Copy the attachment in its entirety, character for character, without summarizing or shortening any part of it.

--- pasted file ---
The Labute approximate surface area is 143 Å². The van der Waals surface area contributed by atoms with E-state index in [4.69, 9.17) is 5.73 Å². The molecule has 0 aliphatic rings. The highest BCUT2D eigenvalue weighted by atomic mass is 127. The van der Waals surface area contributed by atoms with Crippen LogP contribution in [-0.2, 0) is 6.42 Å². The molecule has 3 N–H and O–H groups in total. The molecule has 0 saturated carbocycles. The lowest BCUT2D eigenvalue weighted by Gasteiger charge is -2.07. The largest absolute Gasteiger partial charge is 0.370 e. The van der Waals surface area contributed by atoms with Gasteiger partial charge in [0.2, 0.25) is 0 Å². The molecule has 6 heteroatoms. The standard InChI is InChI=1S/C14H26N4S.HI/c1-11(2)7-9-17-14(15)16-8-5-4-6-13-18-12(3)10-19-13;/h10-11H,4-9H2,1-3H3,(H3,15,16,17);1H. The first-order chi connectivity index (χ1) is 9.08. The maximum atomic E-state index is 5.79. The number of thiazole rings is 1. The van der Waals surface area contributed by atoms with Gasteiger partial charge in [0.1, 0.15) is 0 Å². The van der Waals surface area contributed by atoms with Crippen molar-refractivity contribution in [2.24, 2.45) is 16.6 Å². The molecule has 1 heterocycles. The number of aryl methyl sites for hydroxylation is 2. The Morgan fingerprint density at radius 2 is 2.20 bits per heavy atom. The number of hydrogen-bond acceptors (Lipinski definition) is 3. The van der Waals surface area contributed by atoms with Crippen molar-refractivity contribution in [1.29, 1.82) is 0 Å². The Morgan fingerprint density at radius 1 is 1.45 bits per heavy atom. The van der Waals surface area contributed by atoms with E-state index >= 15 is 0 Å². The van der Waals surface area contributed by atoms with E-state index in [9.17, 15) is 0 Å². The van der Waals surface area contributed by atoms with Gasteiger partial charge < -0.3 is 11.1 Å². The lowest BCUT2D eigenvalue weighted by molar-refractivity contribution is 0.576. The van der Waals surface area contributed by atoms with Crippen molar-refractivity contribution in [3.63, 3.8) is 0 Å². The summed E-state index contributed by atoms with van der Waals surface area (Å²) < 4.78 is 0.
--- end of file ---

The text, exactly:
The Labute approximate surface area is 143 Å². The van der Waals surface area contributed by atoms with E-state index in [4.69, 9.17) is 5.73 Å². The molecule has 0 aliphatic rings. The highest BCUT2D eigenvalue weighted by atomic mass is 127. The van der Waals surface area contributed by atoms with Crippen LogP contribution in [-0.2, 0) is 6.42 Å². The molecule has 3 N–H and O–H groups in total. The molecule has 0 saturated carbocycles. The lowest BCUT2D eigenvalue weighted by Gasteiger charge is -2.07. The largest absolute Gasteiger partial charge is 0.370 e. The van der Waals surface area contributed by atoms with Gasteiger partial charge in [0.2, 0.25) is 0 Å². The molecule has 6 heteroatoms. The standard InChI is InChI=1S/C14H26N4S.HI/c1-11(2)7-9-17-14(15)16-8-5-4-6-13-18-12(3)10-19-13;/h10-11H,4-9H2,1-3H3,(H3,15,16,17);1H. The first-order chi connectivity index (χ1) is 9.08. The maximum atomic E-state index is 5.79. The number of thiazole rings is 1. The van der Waals surface area contributed by atoms with Gasteiger partial charge in [0.1, 0.15) is 0 Å². The van der Waals surface area contributed by atoms with Crippen molar-refractivity contribution in [2.24, 2.45) is 16.6 Å². The molecule has 1 heterocycles. The number of aryl methyl sites for hydroxylation is 2. The Morgan fingerprint density at radius 2 is 2.20 bits per heavy atom. The number of hydrogen-bond acceptors (Lipinski definition) is 3. The van der Waals surface area contributed by atoms with Crippen molar-refractivity contribution in [1.29, 1.82) is 0 Å². The Morgan fingerprint density at radius 1 is 1.45 bits per heavy atom. The van der Waals surface area contributed by atoms with E-state index >= 15 is 0 Å². The van der Waals surface area contributed by atoms with E-state index in [9.17, 15) is 0 Å². The van der Waals surface area contributed by atoms with Gasteiger partial charge < -0.3 is 11.1 Å². The lowest BCUT2D eigenvalue weighted by molar-refractivity contribution is 0.576. The van der Waals surface area contributed by atoms with Crippen molar-refractivity contribution in [3.63, 3.8) is 0 Å². The summed E-state index contributed by atoms with van der Waals surface area (Å²) < 4.78 is 0.